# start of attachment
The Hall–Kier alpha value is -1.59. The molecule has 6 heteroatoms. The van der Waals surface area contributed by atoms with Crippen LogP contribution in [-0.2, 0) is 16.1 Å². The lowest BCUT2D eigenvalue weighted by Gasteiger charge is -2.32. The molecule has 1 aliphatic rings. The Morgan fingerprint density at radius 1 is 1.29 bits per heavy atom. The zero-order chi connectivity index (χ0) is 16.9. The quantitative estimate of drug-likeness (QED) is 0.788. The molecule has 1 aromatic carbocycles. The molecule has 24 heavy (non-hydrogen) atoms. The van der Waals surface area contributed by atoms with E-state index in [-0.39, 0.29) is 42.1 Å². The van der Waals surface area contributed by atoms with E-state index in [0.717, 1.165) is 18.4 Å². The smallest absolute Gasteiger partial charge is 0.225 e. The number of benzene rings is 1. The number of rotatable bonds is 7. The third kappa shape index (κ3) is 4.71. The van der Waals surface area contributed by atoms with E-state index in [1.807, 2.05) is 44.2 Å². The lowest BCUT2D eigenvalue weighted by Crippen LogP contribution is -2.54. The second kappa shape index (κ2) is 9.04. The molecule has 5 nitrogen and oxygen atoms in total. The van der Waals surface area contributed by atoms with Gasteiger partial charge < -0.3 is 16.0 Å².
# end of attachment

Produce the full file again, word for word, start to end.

The Hall–Kier alpha value is -1.59. The molecule has 6 heteroatoms. The van der Waals surface area contributed by atoms with Crippen LogP contribution in [-0.2, 0) is 16.1 Å². The lowest BCUT2D eigenvalue weighted by Gasteiger charge is -2.32. The molecule has 1 aliphatic rings. The Morgan fingerprint density at radius 1 is 1.29 bits per heavy atom. The zero-order chi connectivity index (χ0) is 16.9. The quantitative estimate of drug-likeness (QED) is 0.788. The molecule has 1 aromatic carbocycles. The molecule has 24 heavy (non-hydrogen) atoms. The van der Waals surface area contributed by atoms with E-state index in [-0.39, 0.29) is 42.1 Å². The van der Waals surface area contributed by atoms with E-state index in [0.717, 1.165) is 18.4 Å². The smallest absolute Gasteiger partial charge is 0.225 e. The number of benzene rings is 1. The number of rotatable bonds is 7. The third kappa shape index (κ3) is 4.71. The van der Waals surface area contributed by atoms with E-state index in [1.807, 2.05) is 44.2 Å². The lowest BCUT2D eigenvalue weighted by Crippen LogP contribution is -2.54. The second kappa shape index (κ2) is 9.04. The molecule has 5 nitrogen and oxygen atoms in total. The van der Waals surface area contributed by atoms with Gasteiger partial charge < -0.3 is 16.0 Å².